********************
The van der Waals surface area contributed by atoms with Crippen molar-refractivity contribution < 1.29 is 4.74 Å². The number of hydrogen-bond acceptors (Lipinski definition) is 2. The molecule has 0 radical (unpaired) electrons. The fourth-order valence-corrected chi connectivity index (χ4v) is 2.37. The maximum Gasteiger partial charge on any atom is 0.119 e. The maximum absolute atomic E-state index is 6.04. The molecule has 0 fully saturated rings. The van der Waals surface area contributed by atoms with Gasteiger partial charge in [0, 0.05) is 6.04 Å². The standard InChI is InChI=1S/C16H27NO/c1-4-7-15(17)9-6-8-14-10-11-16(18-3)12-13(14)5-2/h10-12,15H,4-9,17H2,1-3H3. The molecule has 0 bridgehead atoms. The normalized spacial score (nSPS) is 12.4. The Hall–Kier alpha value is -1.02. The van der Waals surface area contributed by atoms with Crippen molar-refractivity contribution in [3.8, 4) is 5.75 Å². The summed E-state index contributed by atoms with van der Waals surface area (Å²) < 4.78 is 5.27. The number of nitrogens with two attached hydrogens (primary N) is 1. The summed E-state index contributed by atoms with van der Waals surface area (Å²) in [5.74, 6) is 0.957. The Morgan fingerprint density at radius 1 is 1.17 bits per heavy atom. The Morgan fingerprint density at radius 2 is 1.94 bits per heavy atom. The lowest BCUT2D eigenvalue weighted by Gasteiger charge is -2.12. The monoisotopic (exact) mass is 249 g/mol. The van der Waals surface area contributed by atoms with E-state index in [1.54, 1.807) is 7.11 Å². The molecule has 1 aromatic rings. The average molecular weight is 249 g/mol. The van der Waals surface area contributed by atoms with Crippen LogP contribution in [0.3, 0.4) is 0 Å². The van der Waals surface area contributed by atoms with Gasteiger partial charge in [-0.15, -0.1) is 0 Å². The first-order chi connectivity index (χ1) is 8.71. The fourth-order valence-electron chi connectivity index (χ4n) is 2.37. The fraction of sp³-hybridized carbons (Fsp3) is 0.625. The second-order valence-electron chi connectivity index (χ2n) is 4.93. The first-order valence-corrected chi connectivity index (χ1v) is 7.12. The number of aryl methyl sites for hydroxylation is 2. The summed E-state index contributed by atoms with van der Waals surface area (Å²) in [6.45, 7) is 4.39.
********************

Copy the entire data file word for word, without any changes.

The van der Waals surface area contributed by atoms with Crippen molar-refractivity contribution < 1.29 is 4.74 Å². The number of hydrogen-bond acceptors (Lipinski definition) is 2. The molecule has 0 radical (unpaired) electrons. The fourth-order valence-corrected chi connectivity index (χ4v) is 2.37. The maximum Gasteiger partial charge on any atom is 0.119 e. The maximum absolute atomic E-state index is 6.04. The molecule has 0 fully saturated rings. The van der Waals surface area contributed by atoms with Gasteiger partial charge in [0, 0.05) is 6.04 Å². The standard InChI is InChI=1S/C16H27NO/c1-4-7-15(17)9-6-8-14-10-11-16(18-3)12-13(14)5-2/h10-12,15H,4-9,17H2,1-3H3. The molecule has 0 bridgehead atoms. The normalized spacial score (nSPS) is 12.4. The Hall–Kier alpha value is -1.02. The van der Waals surface area contributed by atoms with Crippen molar-refractivity contribution in [3.8, 4) is 5.75 Å². The summed E-state index contributed by atoms with van der Waals surface area (Å²) < 4.78 is 5.27. The number of nitrogens with two attached hydrogens (primary N) is 1. The summed E-state index contributed by atoms with van der Waals surface area (Å²) in [5.74, 6) is 0.957. The Morgan fingerprint density at radius 1 is 1.17 bits per heavy atom. The Morgan fingerprint density at radius 2 is 1.94 bits per heavy atom. The lowest BCUT2D eigenvalue weighted by Gasteiger charge is -2.12. The monoisotopic (exact) mass is 249 g/mol. The van der Waals surface area contributed by atoms with E-state index in [1.54, 1.807) is 7.11 Å². The molecule has 1 aromatic rings. The average molecular weight is 249 g/mol. The van der Waals surface area contributed by atoms with Crippen LogP contribution in [0.3, 0.4) is 0 Å². The van der Waals surface area contributed by atoms with Gasteiger partial charge in [-0.15, -0.1) is 0 Å². The first-order chi connectivity index (χ1) is 8.71. The fourth-order valence-electron chi connectivity index (χ4n) is 2.37. The fraction of sp³-hybridized carbons (Fsp3) is 0.625. The second-order valence-electron chi connectivity index (χ2n) is 4.93. The first-order valence-corrected chi connectivity index (χ1v) is 7.12. The number of aryl methyl sites for hydroxylation is 2. The summed E-state index contributed by atoms with van der Waals surface area (Å²) in [6.45, 7) is 4.39.